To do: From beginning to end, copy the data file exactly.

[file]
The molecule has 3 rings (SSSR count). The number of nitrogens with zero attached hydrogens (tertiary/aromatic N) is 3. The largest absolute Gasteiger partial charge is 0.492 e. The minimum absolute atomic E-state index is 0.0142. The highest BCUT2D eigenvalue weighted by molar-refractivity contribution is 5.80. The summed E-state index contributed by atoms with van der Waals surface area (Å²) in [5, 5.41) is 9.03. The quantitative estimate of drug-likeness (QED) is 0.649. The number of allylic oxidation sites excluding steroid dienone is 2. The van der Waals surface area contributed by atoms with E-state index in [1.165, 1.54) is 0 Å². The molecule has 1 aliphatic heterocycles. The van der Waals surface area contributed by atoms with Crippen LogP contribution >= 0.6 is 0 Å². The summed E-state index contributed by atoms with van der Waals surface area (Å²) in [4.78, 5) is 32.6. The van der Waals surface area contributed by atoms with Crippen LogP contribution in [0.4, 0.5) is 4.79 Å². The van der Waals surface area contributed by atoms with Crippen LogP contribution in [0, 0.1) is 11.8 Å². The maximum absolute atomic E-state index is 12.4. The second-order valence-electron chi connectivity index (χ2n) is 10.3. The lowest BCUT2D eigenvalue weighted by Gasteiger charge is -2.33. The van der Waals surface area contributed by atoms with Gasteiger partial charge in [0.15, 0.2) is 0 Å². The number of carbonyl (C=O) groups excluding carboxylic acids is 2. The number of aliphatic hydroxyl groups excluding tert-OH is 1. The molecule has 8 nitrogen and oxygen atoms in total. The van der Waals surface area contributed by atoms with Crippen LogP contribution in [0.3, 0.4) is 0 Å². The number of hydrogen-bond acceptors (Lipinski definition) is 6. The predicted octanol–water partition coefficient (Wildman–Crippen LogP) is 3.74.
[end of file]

The molecule has 3 rings (SSSR count). The number of nitrogens with zero attached hydrogens (tertiary/aromatic N) is 3. The largest absolute Gasteiger partial charge is 0.492 e. The minimum absolute atomic E-state index is 0.0142. The highest BCUT2D eigenvalue weighted by molar-refractivity contribution is 5.80. The summed E-state index contributed by atoms with van der Waals surface area (Å²) in [5, 5.41) is 9.03. The quantitative estimate of drug-likeness (QED) is 0.649. The number of allylic oxidation sites excluding steroid dienone is 2. The van der Waals surface area contributed by atoms with E-state index in [1.165, 1.54) is 0 Å². The molecule has 1 aliphatic heterocycles. The van der Waals surface area contributed by atoms with Crippen LogP contribution >= 0.6 is 0 Å². The summed E-state index contributed by atoms with van der Waals surface area (Å²) in [4.78, 5) is 32.6. The van der Waals surface area contributed by atoms with Crippen LogP contribution in [0.4, 0.5) is 4.79 Å². The van der Waals surface area contributed by atoms with Crippen LogP contribution in [0, 0.1) is 11.8 Å². The maximum absolute atomic E-state index is 12.4. The second-order valence-electron chi connectivity index (χ2n) is 10.3. The lowest BCUT2D eigenvalue weighted by Gasteiger charge is -2.33. The van der Waals surface area contributed by atoms with Gasteiger partial charge in [0.15, 0.2) is 0 Å². The number of carbonyl (C=O) groups excluding carboxylic acids is 2. The number of aliphatic hydroxyl groups excluding tert-OH is 1. The molecule has 8 nitrogen and oxygen atoms in total. The van der Waals surface area contributed by atoms with Crippen LogP contribution in [0.3, 0.4) is 0 Å². The number of hydrogen-bond acceptors (Lipinski definition) is 6. The predicted octanol–water partition coefficient (Wildman–Crippen LogP) is 3.74.